Many smartphones released nowadays come with USB-C, making it easy to share the same charger between multiple devices. There are still some phones that ship with other types of cables, though, and the European Union wants to change that.
EU lawmakers announced this week that it to require all smartphones to use “a common charger.” This charger would be used for all mobile phones as well as tablets, e-book readers, and other portable devices, the group says.
While the exact charger that would be used isn’t explicitly mentioned, USB-C seems the likeliest option given that it’s reversible and is newer than the microUSB and Lightning connectors on the market.
Not only would having the same charger on all phones make things easier for consumers, the EU lawmakers argue that it would help to reduce waste as well. It’s estimated that old chargers generate more than 51,000 tons of electronic waste every year.
The EU actually called for a common charger for all mobile phones back in 2014. Obviously that didn’t end up happening, though, because while the number of phones using USB-C has grown over the years, there are still many phones and other devices that ship with a microUSB connector while Apple sells its iPhone models with a Lightning connector.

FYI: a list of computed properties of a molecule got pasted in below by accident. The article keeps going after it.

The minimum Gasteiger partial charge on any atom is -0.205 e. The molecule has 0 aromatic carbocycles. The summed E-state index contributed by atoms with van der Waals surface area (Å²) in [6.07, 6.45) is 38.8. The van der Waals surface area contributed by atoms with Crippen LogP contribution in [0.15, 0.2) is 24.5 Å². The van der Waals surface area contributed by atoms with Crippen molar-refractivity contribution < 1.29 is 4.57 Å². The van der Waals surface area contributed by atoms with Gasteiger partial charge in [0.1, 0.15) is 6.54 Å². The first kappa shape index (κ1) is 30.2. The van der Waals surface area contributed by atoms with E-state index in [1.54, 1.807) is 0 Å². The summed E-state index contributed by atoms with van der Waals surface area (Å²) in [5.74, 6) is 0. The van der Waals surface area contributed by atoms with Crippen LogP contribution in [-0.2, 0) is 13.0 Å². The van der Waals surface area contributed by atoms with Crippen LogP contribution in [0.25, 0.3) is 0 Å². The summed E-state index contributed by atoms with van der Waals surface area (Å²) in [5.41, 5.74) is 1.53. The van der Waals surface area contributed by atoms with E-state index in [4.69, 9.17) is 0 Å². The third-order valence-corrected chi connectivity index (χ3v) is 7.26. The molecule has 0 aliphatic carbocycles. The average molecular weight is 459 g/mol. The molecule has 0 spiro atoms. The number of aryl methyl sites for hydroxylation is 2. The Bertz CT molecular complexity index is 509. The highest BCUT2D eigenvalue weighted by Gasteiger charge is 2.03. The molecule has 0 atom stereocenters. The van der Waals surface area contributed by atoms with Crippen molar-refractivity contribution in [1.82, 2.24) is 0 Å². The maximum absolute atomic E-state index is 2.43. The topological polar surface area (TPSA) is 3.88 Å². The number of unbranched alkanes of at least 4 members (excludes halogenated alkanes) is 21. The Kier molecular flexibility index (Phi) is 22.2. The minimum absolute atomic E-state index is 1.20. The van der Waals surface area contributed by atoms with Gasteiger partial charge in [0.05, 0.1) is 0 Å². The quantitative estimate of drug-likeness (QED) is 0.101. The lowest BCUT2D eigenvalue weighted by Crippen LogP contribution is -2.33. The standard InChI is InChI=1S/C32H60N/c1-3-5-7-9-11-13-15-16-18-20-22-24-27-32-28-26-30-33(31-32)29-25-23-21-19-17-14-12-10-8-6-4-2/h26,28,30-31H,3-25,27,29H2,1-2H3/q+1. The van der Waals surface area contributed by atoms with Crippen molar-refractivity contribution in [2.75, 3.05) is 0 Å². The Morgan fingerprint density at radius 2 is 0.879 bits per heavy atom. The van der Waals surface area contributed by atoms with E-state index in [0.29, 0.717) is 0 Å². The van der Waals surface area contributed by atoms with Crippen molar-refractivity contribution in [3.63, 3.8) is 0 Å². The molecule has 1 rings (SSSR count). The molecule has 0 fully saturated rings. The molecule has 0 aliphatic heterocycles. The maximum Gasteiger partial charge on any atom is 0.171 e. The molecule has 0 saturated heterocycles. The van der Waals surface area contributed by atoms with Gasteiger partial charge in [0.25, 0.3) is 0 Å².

A vote on this matter by the EU lawmakers will happen at a later date.
Switching all smartphones, tablets, and other mobile devices to USB-C would help to reduce waste and costs for both consumers and manufacturers. If the change did happen, consumers could use a single charger for multiple devices, meaning manufacturers wouldn’t need to include a charger with every device they sell. Whether or not this EU mandate actually happens remains to be seen, but even if a rule is made, at least one major smartphone maker may have started moving to a completely port-less phone.